It appears that some members of Congress have not given up the fight to bring relief from airport noise impacts to their constituents. Since the beginning of August, 2021, at least eight (8) “Aviation Noise Bills” have been introduced in an attempt to lessen the burden on some communities from aircraft overflight, particularly in the wake of implementation of the Federal Aviation Administration’s (“FAA”) NextGen initiative, which resulted, in many cases, in the consolidation of flight paths, often over communities not previously overflown at all, thus also increasing noise over those and other communities.
Several of these legislative efforts are particularly notable, some for being remarkably ambitious, and others for being wish lists, without a strong chance for passage.
First, H.R. 4929, the REST, or “Restore Everyone’s Sleep Tonight” Act, falls into the second category. It calls for an amendment to the Federal Aviation Act, 49 U.S.C. § 40101, et seq., “to allow airports to impose an access restriction for certain hours” as well as penalties for violations of those restrictions. Unfortunately for its prospects, it flies directly in the face of another section of the FAA Act, § 47524(c)(1)(D), which allows restrictions on hours of operation only with the approval of the airport administration and aircraft operators on the airport, or the Secretary of Transportation. Section 47524 resulted from the passage in 1990 of the Airport Noise and Capacity Act of 1990, 49 U.S.C. § 47521, et seq. (“ANCA”), which was enacted by Congress for the specific purpose of preventing additional “uncoordinated and inconsistent restrictions on aviation that could impede the National Air Transportation System,” § 47521(2). Clearly, legislation allowing individual jurisdictions to impose restrictions on operating hours would contravene that fundamental purpose, inspiring opposition from the same airline and airport interests as sponsored the 1990 legislation, and making passage of such an amendment unlikely.
Similarly, H.R. 4927, the NOTIFIED [Notify Officials to Inform Fully and Impel Educated Decisions] Act sounds good on paper, and, indeed, furthers a noble purpose, i.e., the early engagement of the public and its representatives in discourse concerning “new PBN implementation process flight procedures and for other purposes.” The only problem is that, while sounding useful, it actually duplicates the requirements of the National Environmental Policy Act, 42 U.S.C. § 4321, et seq., which similarly requires provision of information concerning a planned project to public officials and the public in general at various times during the course of the project.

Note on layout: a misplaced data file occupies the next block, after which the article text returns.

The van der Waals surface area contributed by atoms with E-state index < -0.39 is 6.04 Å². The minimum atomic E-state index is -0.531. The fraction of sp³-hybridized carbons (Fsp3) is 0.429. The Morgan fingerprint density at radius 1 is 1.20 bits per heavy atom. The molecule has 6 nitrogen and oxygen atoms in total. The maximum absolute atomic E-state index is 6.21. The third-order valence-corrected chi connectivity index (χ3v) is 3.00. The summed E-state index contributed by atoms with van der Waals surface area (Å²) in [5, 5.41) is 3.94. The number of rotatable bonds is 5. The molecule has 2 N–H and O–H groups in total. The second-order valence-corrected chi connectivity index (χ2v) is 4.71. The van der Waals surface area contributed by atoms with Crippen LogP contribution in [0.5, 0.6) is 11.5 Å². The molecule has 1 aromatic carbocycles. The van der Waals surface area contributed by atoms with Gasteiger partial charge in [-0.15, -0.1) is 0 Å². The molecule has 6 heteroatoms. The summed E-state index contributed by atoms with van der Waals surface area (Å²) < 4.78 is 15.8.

Interestingly, the final example is of legislation that might actually have a chance for passage. The LEAVE [Low Frequency Energetic Acoustics and Vibrations Exasperate] Act, H.R. 4926, seeks to eliminate the normally preclusive federal preemption of local statutes, allowing an action against an airport in state court for noise or nuisance caused by “ground based noise,” defined in the LEAVE Act, § (d)(2) as “noise emanating from an aircraft operating on the ground predominately [sic] consisting of noise of 200 HZ or below.” Thus, the scope of the proffered legislation does not include noise from aircraft overflight, and, thus, avoids, to some extent, impinging on the presumption of federal preemptive authority over the National Aviation System confirmed in, and maintained by, ANCA.
In summary, the best chance for inspiring passage of these legislative initiatives is the vast extent of NextGen impacts, which affect many members of Congress. It is also true that the possibility of passage is greatly enhanced if the proffered legislation does not step directly on the toes of the national airport and airline interests, which will continue to fight to protect FAA’s preemptive authority over rulemaking. Thus, those legislative efforts that start “small,” and may seem insignificant in the larger scheme of air transportation, may also end up memorialized, perhaps in an amended and strengthened form, in the governing statutory framework.